Three Thoughts from the Western Argolid Regional Project

I know it’s cliche, but archaeology provides a good context for thinking. Over the last few weeks, I’ve gotten some good thinking done. In fact, my colleagues, The Directors of the project, have been extremely patient interlocutors this summer. I am convinced that an important part of archaeology remains the close and continuous intellectual and social contact between participants. In fact, I write about that very thing in the context of digital archaeological practice here.

Since it’s the middle of the middle week of the survey season on the Western Argolid Regional Project, and thanks to “a non-serious, fatigue-related, incident”, I’ve been stranded in my lux-u-ary apartment for the last two day, I’ve scrawled down a few thoughts about a few things:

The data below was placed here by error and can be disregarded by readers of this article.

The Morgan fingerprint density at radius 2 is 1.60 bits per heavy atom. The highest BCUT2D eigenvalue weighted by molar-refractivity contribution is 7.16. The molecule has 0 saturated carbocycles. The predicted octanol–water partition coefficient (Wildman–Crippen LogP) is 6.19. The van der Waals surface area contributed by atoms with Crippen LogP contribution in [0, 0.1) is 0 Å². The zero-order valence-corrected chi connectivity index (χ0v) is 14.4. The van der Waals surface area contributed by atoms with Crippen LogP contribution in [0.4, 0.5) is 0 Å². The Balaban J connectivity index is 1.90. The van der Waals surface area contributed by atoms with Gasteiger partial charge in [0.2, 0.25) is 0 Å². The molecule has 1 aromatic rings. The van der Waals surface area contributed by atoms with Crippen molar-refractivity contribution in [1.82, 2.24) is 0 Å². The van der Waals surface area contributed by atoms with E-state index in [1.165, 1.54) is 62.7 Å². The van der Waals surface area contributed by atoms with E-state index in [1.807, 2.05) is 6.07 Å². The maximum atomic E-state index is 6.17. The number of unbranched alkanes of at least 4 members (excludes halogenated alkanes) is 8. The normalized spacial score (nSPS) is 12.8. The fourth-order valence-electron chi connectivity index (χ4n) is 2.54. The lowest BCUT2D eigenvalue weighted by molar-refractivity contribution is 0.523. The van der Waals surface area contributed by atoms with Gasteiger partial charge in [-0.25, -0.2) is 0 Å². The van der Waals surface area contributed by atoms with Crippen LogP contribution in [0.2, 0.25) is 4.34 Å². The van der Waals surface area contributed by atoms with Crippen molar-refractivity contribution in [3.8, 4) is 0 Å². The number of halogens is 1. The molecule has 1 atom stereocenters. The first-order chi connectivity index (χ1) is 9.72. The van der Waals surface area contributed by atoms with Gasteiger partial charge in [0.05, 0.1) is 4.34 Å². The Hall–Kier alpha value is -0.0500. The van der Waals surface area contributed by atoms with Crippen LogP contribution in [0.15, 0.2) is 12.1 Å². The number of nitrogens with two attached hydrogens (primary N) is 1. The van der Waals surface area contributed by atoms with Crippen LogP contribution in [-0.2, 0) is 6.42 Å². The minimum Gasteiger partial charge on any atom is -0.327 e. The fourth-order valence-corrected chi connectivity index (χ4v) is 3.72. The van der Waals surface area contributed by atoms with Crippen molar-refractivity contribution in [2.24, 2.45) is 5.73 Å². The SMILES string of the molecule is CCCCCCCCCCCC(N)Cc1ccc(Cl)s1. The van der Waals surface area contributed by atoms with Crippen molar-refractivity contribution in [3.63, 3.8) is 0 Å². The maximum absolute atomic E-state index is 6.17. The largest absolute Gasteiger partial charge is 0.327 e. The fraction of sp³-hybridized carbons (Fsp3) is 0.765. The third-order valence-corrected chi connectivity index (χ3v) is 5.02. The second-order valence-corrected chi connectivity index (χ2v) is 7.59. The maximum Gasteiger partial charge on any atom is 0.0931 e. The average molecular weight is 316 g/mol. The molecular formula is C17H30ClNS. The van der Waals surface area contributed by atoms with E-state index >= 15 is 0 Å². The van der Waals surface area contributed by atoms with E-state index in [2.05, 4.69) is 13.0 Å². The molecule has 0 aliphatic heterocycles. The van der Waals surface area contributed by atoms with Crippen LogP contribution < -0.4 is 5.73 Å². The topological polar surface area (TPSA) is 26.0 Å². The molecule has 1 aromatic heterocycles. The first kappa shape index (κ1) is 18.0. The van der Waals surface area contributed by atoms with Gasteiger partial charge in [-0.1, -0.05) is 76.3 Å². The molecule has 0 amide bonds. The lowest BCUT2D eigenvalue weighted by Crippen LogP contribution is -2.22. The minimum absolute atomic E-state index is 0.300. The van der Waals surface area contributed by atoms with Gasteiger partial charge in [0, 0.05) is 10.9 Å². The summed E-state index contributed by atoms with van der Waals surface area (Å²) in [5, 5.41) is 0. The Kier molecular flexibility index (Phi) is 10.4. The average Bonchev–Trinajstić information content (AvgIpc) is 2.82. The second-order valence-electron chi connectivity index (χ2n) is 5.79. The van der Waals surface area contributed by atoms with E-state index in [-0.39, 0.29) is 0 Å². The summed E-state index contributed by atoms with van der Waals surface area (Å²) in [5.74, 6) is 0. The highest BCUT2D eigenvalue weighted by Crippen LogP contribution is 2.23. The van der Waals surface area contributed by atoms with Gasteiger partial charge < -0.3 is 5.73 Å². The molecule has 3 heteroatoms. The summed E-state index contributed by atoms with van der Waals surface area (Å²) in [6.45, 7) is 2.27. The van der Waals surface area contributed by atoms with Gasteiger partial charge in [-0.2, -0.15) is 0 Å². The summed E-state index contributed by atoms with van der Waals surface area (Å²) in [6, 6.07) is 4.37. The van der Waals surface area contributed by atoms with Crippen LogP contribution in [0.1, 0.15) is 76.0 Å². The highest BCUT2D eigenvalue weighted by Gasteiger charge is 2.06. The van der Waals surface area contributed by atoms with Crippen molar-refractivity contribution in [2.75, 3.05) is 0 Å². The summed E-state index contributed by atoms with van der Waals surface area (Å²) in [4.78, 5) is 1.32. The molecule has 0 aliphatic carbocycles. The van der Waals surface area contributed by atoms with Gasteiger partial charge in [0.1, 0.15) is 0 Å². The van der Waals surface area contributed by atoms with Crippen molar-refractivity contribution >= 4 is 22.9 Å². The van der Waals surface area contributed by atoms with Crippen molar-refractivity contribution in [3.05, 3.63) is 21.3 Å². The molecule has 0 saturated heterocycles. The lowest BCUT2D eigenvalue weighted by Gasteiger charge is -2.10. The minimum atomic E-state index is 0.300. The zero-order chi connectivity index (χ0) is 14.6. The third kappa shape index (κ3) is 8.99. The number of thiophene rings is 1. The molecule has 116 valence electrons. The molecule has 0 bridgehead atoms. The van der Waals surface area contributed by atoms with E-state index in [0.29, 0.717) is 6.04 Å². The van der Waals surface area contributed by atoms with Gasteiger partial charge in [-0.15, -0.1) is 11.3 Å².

1. Team Leaders. One of my arguments in favor of a return to a “slow archaeology” is that we have created an increasingly atomic view of the archaeological process. Our dependence on forms, digital data collection, and methodology to produce archaeological knowledge has inhibited our ability as archaeologists to understand and represent the complex interrelationships between objects, context, architecture, and landscape. In short, our tendency to parse archaeological knowledge ever more finely in the field has created a practice that runs counter to the integrative goals of the discipline. 

My fear is that archaeologists no long have a complete grasp of the archaeological universe, but only their little part of it. Our graduate student team leaders this summer have undermined my argument by demonstrating the ability to move fairly easily from the detailed documentation of a unit to the more expansive view of the landscape necessary for mapping units. Moreover, these team leaders not only have field experience, but also have experience with GIS and databases. Their training has prepared them to do more than simply collect data carefully in the field, but also to analyze it using the increasingly robust tools available to archaeologists. This shift in training is remarkable and suggests that the computer lab has become as much a place of analysis as the field.